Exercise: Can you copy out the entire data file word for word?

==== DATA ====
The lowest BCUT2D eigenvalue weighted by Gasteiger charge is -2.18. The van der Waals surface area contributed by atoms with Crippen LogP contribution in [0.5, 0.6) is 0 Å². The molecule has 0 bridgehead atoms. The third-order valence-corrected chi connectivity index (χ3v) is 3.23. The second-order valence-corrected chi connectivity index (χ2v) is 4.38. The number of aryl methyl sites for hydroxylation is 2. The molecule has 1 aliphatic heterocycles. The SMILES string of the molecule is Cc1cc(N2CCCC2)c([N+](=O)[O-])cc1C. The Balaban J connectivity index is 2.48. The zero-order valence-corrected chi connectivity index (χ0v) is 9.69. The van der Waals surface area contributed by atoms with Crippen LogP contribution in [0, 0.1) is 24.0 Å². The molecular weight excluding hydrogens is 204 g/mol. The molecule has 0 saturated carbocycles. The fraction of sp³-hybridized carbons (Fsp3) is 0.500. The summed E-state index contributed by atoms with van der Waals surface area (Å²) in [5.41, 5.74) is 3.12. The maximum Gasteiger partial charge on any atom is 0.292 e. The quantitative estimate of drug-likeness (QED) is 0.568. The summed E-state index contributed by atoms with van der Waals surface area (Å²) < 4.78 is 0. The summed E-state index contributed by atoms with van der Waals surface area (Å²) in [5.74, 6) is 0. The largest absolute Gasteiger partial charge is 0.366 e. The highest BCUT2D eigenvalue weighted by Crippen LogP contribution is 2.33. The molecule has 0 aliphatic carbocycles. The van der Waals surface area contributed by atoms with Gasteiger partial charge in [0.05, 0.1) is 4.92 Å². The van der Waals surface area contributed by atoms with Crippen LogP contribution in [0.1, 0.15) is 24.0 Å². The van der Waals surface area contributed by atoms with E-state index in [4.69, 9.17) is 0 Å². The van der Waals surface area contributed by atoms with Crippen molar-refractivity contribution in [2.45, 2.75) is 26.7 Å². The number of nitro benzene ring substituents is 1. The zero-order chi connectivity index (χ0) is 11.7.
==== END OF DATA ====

The lowest BCUT2D eigenvalue weighted by Gasteiger charge is -2.18. The van der Waals surface area contributed by atoms with Crippen LogP contribution in [0.5, 0.6) is 0 Å². The molecule has 0 bridgehead atoms. The third-order valence-corrected chi connectivity index (χ3v) is 3.23. The second-order valence-corrected chi connectivity index (χ2v) is 4.38. The number of aryl methyl sites for hydroxylation is 2. The molecule has 1 aliphatic heterocycles. The SMILES string of the molecule is Cc1cc(N2CCCC2)c([N+](=O)[O-])cc1C. The Balaban J connectivity index is 2.48. The zero-order valence-corrected chi connectivity index (χ0v) is 9.69. The van der Waals surface area contributed by atoms with Crippen LogP contribution in [0, 0.1) is 24.0 Å². The molecular weight excluding hydrogens is 204 g/mol. The molecule has 0 saturated carbocycles. The fraction of sp³-hybridized carbons (Fsp3) is 0.500. The summed E-state index contributed by atoms with van der Waals surface area (Å²) in [5.41, 5.74) is 3.12. The maximum Gasteiger partial charge on any atom is 0.292 e. The quantitative estimate of drug-likeness (QED) is 0.568. The summed E-state index contributed by atoms with van der Waals surface area (Å²) < 4.78 is 0. The summed E-state index contributed by atoms with van der Waals surface area (Å²) in [5.74, 6) is 0. The largest absolute Gasteiger partial charge is 0.366 e. The highest BCUT2D eigenvalue weighted by Crippen LogP contribution is 2.33. The molecule has 0 aliphatic carbocycles. The van der Waals surface area contributed by atoms with Gasteiger partial charge in [0.05, 0.1) is 4.92 Å². The van der Waals surface area contributed by atoms with Crippen LogP contribution in [0.1, 0.15) is 24.0 Å². The van der Waals surface area contributed by atoms with E-state index in [4.69, 9.17) is 0 Å². The van der Waals surface area contributed by atoms with Crippen molar-refractivity contribution in [2.45, 2.75) is 26.7 Å². The number of nitro benzene ring substituents is 1. The zero-order chi connectivity index (χ0) is 11.7.